Principal Investigator

Adam Pearson, Ph.D., [CV] is an associate professor of psychology at Pomona College and a member of the graduate faculty in the School of Social Science, Policy, and Evaluation at Claremont Graduate University. He received a B.S. in Biology from Cornell University, and M.S., M.Phil, and Ph.D. in social psychology from Yale. His research explores how group processes impact collective action and decision making. He is a Fellow of the Society of Experimental Social Psychology and the Society for the Psychological Study of Social Issues, and Associate Editor at Group Processes and Intergroup Relations. His work has appeared in outlets such as TIME, The Boston Globe, New York Magazine, NPR, Bloomberg, and The Wall Street Journal.

Lab Members & Affiliates

Ingrid Tsang is a Harvey Mudd College senior from Hong Kong. She is majoring in Computer Science with a concentration in Psychology and Environmental Analysis. She is interested in how computer science can be applied to the fields of social psychology and environmental sustainability, and applying behavioral techniques to make an impact in the real world. Her current work uses natural language processing to track the growth of climate and sustainability research within the social and behavioral sciences.
Brooke Sparks is a senior from Las Vegas, Nevada, majoring in cognitive science and minoring in linguistics and Africana Studies and previously interned at Stanford’s Center for the Study of Language and Information. She is interested in research that can inform our understanding of social issues, such as racial discrimination and climate change, as well as reveal how culture can shape social cognition and behavior, especially through language.
Stella Favaro is a junior from Sonoma, California, majoring in Philosophy, Politics & Economics at Pomona. She is interested in exploring methods to make climate science more accessible to a broader audience, particularly through the lens of social psychology. She recently co-authored an op-ed in the San Francisco Chronicle on effective climate communication and has previously worked as a sustainability consultant and in communications at the Energy Futures Initiative.
Corinne Tsai (Pomona ’20) recently completed her MPhil at the University of Cambridge. She previously worked on environmental justice initiatives with several NGOs and developed the Environmental Defense Fund’s environmental justice resource guide, used organization-wide. Current collaborations with the SCI Lab explore psychological foundations of climate justice and coalition-building, as well as how equity and identity-based messaging influences public support for climate policies.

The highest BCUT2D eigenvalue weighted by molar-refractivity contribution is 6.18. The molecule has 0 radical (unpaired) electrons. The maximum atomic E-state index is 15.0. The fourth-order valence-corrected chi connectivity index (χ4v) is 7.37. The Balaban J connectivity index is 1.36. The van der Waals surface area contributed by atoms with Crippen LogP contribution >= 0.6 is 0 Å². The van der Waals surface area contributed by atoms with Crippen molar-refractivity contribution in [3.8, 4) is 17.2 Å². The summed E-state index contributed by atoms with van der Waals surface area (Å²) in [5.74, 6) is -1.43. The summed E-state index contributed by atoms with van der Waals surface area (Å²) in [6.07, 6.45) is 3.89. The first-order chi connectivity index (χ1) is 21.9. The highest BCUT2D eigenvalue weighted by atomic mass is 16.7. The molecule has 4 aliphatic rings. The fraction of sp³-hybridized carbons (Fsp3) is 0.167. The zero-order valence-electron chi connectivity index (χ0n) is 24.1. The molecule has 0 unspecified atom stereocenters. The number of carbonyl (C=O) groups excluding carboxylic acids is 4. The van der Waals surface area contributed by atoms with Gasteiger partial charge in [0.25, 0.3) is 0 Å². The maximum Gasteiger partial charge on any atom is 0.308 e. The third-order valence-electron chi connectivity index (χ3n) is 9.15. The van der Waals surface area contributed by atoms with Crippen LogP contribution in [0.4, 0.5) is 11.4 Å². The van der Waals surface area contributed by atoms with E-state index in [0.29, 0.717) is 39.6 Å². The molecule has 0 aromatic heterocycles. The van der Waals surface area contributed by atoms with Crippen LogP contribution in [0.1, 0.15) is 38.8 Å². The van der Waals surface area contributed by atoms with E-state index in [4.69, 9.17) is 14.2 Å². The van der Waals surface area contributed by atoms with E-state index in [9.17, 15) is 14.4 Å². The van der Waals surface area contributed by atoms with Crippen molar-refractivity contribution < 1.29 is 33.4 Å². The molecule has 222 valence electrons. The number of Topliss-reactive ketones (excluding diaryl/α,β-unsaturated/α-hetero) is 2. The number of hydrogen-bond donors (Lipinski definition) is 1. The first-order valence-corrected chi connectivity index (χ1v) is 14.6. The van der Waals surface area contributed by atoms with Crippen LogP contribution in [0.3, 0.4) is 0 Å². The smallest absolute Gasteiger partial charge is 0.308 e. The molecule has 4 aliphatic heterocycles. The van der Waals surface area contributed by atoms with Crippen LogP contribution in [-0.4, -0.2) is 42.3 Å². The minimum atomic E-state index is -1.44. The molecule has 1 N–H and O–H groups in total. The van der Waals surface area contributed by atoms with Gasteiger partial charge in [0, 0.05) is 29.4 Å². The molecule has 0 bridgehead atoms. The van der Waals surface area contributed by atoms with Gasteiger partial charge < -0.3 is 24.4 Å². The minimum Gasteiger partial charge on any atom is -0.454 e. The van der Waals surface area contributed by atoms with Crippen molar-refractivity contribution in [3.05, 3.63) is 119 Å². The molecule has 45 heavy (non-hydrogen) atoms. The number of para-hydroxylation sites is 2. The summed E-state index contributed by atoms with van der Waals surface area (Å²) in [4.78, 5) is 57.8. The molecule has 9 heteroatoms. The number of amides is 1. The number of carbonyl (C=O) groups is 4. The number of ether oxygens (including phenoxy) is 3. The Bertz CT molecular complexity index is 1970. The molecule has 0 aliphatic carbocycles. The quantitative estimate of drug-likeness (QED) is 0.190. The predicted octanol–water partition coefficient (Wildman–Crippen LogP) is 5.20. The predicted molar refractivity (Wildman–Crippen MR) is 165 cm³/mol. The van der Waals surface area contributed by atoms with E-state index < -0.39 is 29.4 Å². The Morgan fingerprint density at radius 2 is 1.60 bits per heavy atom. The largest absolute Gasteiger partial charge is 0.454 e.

Maggie McBride is a junior at Pomona majoring in psychological science. She is from Portland, Oregon. She is interested in climate justice and is currently researching effects of climate inequality framing, including race and class-based messaging, on public support for climate policy, as well as factors that shape perceptions of climate vulnerability among advantaged and disadvantaged groups within the US.
Camile Bernard is a sophomore at Pomona College from New York City. She plans to major in psychology and minor in history. She is interested in using history and social psychology to understand major global issues like climate change in order to make a positive societal impact.
Anandita Sabherwal is a SCI Lab alum and doctoral student at the Grantham Institute at the London School of Economics. Her work explores collective action interventions for societal problems, like climate change and gender discrimination. Her recent collaboration with the SCI lab explores social psychological effects of exposure to public outrage about climate change.
Matt Ballew Headshot Matt Ballew, Ph.D., is a SCI Lab alum and assistant professor at Chapman University and a research associate at the Yale Program on Climate Change Communication. Matt’s research interests center around understanding people’s connection to groups, communities, and the natural world. Recent collaborations with the SCI Lab examine how race and social class impact partisan divides on climate change.

Friends of the lab and recent collaborators:

  • Jonathon Schuldt, Cornell
  • Neil Lewis, Cornell
  • Rainer Romero-Cañyas, Environmental Defense Fund
  • Mario Bravo, Environmental Defense Fund
  • Matt Ballew, Chapman University
  • Jack Dovidio, Yale
  • Samuel Gaertner, U Delaware
  • Tessa West, NYU
  • Leaf Van Boven, CU Boulder
  • Susan Clayton, College of Wooster
  • Sander van der Linden, Cambridge
  • Gregg Sparkman, Boston College
  • Michael Kukenberger, UNH School of Management
  • Lupe Bacio, Pomona College
  • Don Edmondson, Columbia Medical School
  • Kristi White, University of Minnesota
  • Leticia Nogueira, American Cancer Society
  • Dorainne Green, Indiana University
  • Jason Siegel, Claremont Graduate University
  • Bill Crano, Claremont Graduate University